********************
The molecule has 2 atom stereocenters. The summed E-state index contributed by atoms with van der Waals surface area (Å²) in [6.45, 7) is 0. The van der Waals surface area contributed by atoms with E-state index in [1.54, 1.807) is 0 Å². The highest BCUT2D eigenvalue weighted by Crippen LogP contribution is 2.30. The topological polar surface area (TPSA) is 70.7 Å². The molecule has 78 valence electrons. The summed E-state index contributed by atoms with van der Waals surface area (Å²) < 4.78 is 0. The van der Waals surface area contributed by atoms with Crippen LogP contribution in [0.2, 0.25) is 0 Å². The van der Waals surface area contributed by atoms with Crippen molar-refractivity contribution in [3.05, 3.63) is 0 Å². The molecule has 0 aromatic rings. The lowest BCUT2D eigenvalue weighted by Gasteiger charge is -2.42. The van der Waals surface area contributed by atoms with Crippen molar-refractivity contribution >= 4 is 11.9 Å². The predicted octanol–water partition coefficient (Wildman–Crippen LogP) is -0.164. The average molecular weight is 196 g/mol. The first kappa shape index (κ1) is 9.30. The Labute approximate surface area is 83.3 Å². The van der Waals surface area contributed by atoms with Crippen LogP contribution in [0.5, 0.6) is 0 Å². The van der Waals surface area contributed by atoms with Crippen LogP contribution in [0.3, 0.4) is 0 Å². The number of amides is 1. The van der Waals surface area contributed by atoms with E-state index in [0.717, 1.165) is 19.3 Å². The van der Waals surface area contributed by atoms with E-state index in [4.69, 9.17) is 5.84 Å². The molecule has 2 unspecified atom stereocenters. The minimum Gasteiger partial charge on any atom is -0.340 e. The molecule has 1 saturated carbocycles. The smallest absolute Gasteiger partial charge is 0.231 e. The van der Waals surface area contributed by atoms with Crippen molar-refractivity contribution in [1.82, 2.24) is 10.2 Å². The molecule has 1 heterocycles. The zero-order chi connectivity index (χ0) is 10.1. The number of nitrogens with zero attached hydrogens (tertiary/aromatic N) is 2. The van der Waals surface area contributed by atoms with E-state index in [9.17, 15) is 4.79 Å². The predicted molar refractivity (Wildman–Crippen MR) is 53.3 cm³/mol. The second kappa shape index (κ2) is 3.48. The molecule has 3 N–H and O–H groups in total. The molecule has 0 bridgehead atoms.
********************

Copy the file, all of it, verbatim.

The molecule has 2 atom stereocenters. The summed E-state index contributed by atoms with van der Waals surface area (Å²) in [6.45, 7) is 0. The van der Waals surface area contributed by atoms with E-state index in [1.54, 1.807) is 0 Å². The highest BCUT2D eigenvalue weighted by Crippen LogP contribution is 2.30. The topological polar surface area (TPSA) is 70.7 Å². The molecule has 78 valence electrons. The summed E-state index contributed by atoms with van der Waals surface area (Å²) < 4.78 is 0. The van der Waals surface area contributed by atoms with Crippen LogP contribution in [0.2, 0.25) is 0 Å². The van der Waals surface area contributed by atoms with Crippen molar-refractivity contribution in [3.05, 3.63) is 0 Å². The molecule has 0 aromatic rings. The lowest BCUT2D eigenvalue weighted by Gasteiger charge is -2.42. The van der Waals surface area contributed by atoms with Crippen molar-refractivity contribution >= 4 is 11.9 Å². The predicted octanol–water partition coefficient (Wildman–Crippen LogP) is -0.164. The average molecular weight is 196 g/mol. The first kappa shape index (κ1) is 9.30. The Labute approximate surface area is 83.3 Å². The van der Waals surface area contributed by atoms with Crippen LogP contribution in [0.5, 0.6) is 0 Å². The van der Waals surface area contributed by atoms with Crippen LogP contribution in [0.3, 0.4) is 0 Å². The number of amides is 1. The van der Waals surface area contributed by atoms with E-state index in [0.717, 1.165) is 19.3 Å². The van der Waals surface area contributed by atoms with E-state index in [4.69, 9.17) is 5.84 Å². The molecule has 2 unspecified atom stereocenters. The minimum Gasteiger partial charge on any atom is -0.340 e. The molecule has 1 saturated carbocycles. The smallest absolute Gasteiger partial charge is 0.231 e. The van der Waals surface area contributed by atoms with Crippen molar-refractivity contribution in [1.82, 2.24) is 10.2 Å². The molecule has 1 heterocycles. The zero-order chi connectivity index (χ0) is 10.1. The number of nitrogens with zero attached hydrogens (tertiary/aromatic N) is 2. The van der Waals surface area contributed by atoms with E-state index in [9.17, 15) is 4.79 Å². The predicted molar refractivity (Wildman–Crippen MR) is 53.3 cm³/mol. The second kappa shape index (κ2) is 3.48. The molecule has 3 N–H and O–H groups in total. The molecule has 0 bridgehead atoms.